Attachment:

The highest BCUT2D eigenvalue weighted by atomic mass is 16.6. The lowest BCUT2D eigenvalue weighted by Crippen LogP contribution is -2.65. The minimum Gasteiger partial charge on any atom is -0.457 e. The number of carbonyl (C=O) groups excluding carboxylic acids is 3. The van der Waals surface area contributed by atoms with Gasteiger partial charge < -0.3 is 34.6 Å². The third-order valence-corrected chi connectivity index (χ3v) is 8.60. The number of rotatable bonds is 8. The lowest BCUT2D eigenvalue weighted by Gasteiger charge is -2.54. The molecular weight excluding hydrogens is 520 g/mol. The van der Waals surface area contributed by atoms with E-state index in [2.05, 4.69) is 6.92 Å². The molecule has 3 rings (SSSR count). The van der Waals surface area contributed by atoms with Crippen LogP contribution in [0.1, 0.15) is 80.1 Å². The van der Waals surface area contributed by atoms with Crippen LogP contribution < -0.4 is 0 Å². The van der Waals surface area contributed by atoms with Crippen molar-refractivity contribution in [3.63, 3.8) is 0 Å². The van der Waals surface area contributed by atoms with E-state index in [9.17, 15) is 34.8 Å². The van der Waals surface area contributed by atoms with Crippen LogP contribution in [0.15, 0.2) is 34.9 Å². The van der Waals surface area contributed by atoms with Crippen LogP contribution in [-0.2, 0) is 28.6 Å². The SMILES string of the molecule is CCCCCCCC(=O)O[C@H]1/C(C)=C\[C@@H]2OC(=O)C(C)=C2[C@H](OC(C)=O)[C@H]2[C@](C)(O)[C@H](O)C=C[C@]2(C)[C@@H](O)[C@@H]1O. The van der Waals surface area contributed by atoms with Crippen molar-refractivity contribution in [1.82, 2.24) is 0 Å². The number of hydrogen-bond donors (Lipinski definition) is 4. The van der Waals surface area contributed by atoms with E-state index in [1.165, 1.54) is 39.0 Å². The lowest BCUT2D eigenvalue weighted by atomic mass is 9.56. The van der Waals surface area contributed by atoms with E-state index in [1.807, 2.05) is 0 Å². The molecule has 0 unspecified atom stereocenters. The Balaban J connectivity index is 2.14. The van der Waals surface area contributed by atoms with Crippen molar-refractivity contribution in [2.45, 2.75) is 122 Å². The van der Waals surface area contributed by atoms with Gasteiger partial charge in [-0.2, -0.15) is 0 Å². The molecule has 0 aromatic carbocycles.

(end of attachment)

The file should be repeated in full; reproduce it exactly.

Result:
The highest BCUT2D eigenvalue weighted by atomic mass is 16.6. The lowest BCUT2D eigenvalue weighted by Crippen LogP contribution is -2.65. The minimum Gasteiger partial charge on any atom is -0.457 e. The number of carbonyl (C=O) groups excluding carboxylic acids is 3. The van der Waals surface area contributed by atoms with Gasteiger partial charge < -0.3 is 34.6 Å². The third-order valence-corrected chi connectivity index (χ3v) is 8.60. The number of rotatable bonds is 8. The lowest BCUT2D eigenvalue weighted by Gasteiger charge is -2.54. The molecular weight excluding hydrogens is 520 g/mol. The van der Waals surface area contributed by atoms with E-state index in [2.05, 4.69) is 6.92 Å². The molecule has 3 rings (SSSR count). The van der Waals surface area contributed by atoms with Crippen LogP contribution in [0.1, 0.15) is 80.1 Å². The van der Waals surface area contributed by atoms with Crippen LogP contribution < -0.4 is 0 Å². The van der Waals surface area contributed by atoms with Crippen molar-refractivity contribution in [3.63, 3.8) is 0 Å². The van der Waals surface area contributed by atoms with E-state index in [9.17, 15) is 34.8 Å². The van der Waals surface area contributed by atoms with Crippen LogP contribution in [0.15, 0.2) is 34.9 Å². The van der Waals surface area contributed by atoms with Crippen LogP contribution in [-0.2, 0) is 28.6 Å². The SMILES string of the molecule is CCCCCCCC(=O)O[C@H]1/C(C)=C\[C@@H]2OC(=O)C(C)=C2[C@H](OC(C)=O)[C@H]2[C@](C)(O)[C@H](O)C=C[C@]2(C)[C@@H](O)[C@@H]1O. The van der Waals surface area contributed by atoms with Crippen molar-refractivity contribution in [1.82, 2.24) is 0 Å². The number of hydrogen-bond donors (Lipinski definition) is 4. The van der Waals surface area contributed by atoms with E-state index in [1.165, 1.54) is 39.0 Å². The lowest BCUT2D eigenvalue weighted by atomic mass is 9.56. The van der Waals surface area contributed by atoms with E-state index in [1.807, 2.05) is 0 Å². The molecule has 0 unspecified atom stereocenters. The Balaban J connectivity index is 2.14. The van der Waals surface area contributed by atoms with Crippen molar-refractivity contribution in [2.45, 2.75) is 122 Å². The van der Waals surface area contributed by atoms with Gasteiger partial charge in [-0.2, -0.15) is 0 Å². The molecule has 0 aromatic carbocycles.